Placeholder Alt Text

Thousands of terra-cotta louvers shade the Fuzhou Strait Culture and Art Centre

facadeplus_logo1
Brought to you with support from
Five years ago, Fuzhou hosted an international competition for a new cultural center to affirm the city's as a premier destination along the Strait of Taiwan and the East China Sea. Opened in October 2018. The Strait Culture and Art Centre is a five-pronged complex on the banks of the Minjiang River designed by Helsinki and Shanghai–based PES-Architects. The complex is clad in terra-cotta louvers over a yawning glass curtain wall made of trapezoidal panels. According to the architects, the design of the Strait Culture and Art Centre intends to provoke a dialogue with the residents of Fuzhou and Fujian province as a whole. Every city in China has its own distinctive flower: Shanghai has its magnolia, Guangzhou the Bombax ceiba, and Fuzhou the jasmine white. The five wings of the center, clad in LOPO China and Zhonglei-produced terra-cotta glazed brilliantly white, function as conjoined "petals" of a gargantuan 1.6-million-square-foot flower.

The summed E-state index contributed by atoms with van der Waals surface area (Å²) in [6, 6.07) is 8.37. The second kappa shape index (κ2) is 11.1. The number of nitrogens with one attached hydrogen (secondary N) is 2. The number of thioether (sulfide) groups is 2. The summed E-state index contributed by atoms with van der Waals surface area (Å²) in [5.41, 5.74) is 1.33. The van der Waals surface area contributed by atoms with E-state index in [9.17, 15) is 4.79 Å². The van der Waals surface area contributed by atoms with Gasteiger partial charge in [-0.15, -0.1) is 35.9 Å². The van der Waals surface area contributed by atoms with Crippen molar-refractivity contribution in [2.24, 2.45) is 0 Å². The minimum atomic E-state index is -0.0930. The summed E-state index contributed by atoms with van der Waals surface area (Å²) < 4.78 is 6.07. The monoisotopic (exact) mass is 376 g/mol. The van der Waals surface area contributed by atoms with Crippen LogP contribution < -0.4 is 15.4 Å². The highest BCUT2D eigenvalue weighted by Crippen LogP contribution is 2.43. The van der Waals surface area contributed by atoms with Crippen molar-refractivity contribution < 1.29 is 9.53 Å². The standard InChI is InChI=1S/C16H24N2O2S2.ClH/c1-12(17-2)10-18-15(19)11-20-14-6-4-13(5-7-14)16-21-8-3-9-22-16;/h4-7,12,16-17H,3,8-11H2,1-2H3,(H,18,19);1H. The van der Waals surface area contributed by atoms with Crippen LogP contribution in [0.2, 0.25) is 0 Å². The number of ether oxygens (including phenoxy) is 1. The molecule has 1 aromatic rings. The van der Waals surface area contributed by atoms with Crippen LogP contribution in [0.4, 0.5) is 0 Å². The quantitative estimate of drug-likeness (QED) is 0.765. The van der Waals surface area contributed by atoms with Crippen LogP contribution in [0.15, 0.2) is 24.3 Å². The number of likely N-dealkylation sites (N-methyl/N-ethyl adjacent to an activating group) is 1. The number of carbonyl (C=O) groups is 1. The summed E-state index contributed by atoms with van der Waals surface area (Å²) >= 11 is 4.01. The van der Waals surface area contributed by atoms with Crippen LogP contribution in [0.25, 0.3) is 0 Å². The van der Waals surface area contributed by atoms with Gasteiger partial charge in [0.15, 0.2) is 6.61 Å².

• Facade Manufacturer LOPO China              China State Construction Company (CSCEC)              Zhonglei              Shanghai Haojing Glass Products Co. 
  • Architects PES-Architects
  • Facade Installer Jiang He Curtain Wall Co. CSCEC
  • Facade Consultants Schmidlin Facade
  • Location Fuzhou, China
  • Date of Completion October 2018
  • System Terra-cotta screen mounted atop diagonal steel tubes with custom-designed clips
  • Products LOPO Terra-cotta plates Zhonglei terra-cotta baguettes            Custom-designed clips by Guangdong Jianlong Hardware Products Co